It may have taken 68 years for New Delhi to overcome the geographical barriers which separated it from Kohima but now is perhaps as good a time as any to build on the 3 August 2015 framework agreement it signed with National Socialist Council of Nagaland (Isak-Muivah) by focussing on the psychological integration of all sections of the Naga people. Otherwise, somewhere in India, an Awang Newmei could become another casualty of ignorance and prejudice.
Awang, who hails from Jalukie town of Nagaland’s Peren district, was criminally assaulted in Gurgaon, Haryana, in October 2014. After beating Awang to a pulp, he was let off with the warning: “We want to send a message to all of you in the Northeast. If you guys from Manipur or Nagaland come here, we will kill you.” The bigotry and the mindless violence of it wrankle to this day.
The New Delhi Accord, which potentially has consequences and implications for India’s external environment, could still unravel if other Naga insurgent groups, notably an NSCN faction led by SS Khaplang from the Hemi Naga tribe in Myanmar, do not give peace a chance or forces inimical to India’s interests choose to invest more than ever in the future of the United National Liberation Front of West South-East Asia (UNLFWSEA), which includes a faction of United Liberation Front of Assam headed by Paresh Barua, among others. Incidentally, the accord comes exactly 40 years after the signing of the 1975 Shillong Accord which was rejected by Muivah and Swu, who went on to form the NSCN (I-M) in 1980.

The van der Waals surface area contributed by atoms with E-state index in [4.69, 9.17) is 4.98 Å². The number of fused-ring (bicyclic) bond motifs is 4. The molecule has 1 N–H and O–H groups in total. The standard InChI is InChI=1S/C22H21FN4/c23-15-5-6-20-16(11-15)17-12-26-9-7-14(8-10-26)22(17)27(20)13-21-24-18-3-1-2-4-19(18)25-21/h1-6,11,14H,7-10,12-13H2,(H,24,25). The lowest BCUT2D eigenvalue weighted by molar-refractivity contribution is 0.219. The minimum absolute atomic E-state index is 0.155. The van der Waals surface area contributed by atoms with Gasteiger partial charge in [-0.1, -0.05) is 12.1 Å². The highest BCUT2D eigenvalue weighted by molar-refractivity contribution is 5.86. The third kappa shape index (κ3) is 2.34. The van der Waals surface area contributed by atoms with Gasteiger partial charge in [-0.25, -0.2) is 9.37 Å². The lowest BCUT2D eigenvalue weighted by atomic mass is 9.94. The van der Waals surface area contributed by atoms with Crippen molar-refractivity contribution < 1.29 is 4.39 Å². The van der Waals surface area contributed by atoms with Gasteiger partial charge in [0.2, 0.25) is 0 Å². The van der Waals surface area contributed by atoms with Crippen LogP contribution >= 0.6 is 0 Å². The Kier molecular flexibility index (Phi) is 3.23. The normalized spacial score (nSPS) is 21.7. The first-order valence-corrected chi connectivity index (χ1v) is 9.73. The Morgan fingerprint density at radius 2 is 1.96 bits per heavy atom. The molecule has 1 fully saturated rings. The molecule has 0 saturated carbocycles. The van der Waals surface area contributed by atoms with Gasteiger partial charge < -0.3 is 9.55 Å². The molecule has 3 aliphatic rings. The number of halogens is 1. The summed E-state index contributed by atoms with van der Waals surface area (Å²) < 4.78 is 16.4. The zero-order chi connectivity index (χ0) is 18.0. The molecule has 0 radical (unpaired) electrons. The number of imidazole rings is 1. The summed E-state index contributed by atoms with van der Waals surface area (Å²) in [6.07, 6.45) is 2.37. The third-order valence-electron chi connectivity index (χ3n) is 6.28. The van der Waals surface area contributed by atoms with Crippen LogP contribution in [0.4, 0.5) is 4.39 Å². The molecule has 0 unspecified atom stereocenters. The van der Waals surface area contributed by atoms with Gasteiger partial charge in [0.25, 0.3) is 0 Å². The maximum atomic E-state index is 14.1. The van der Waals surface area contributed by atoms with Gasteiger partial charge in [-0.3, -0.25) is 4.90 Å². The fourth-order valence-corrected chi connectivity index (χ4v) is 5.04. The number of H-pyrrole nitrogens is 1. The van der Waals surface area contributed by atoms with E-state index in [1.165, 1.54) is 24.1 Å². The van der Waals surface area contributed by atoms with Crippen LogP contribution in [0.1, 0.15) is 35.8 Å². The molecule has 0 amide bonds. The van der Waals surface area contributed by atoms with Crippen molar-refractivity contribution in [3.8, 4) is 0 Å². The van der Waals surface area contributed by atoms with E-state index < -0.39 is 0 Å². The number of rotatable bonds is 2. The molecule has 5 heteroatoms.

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As any person familiar with the Naga way of life in general and the NSCN (I-M) in particular will tell you, the nature of the Naga people is such that if you explain your position logically and with no arrogance, then they will appreciate it and reciprocate likewise. Which is why it was heartening to note the use of words employed by Prime Minister Narendra Modi, whose party swears by cultural homogenity, and Thuingaleng Muivah alike.
In Modi’s words, “Today’s agreement is a shining example of what we can achieve when we deal with each other in a spirit of equality and respect, trust and confidence; when we seek to understand concerns and try to address aspirations; when we leave the path of dispute and take the high road of dialogue…. Today, we mark not merely the end of a problem but the beginning of a new future. We will not only try to heal wounds and resolve problems, but also be your partner as you restore your pride and prestige.”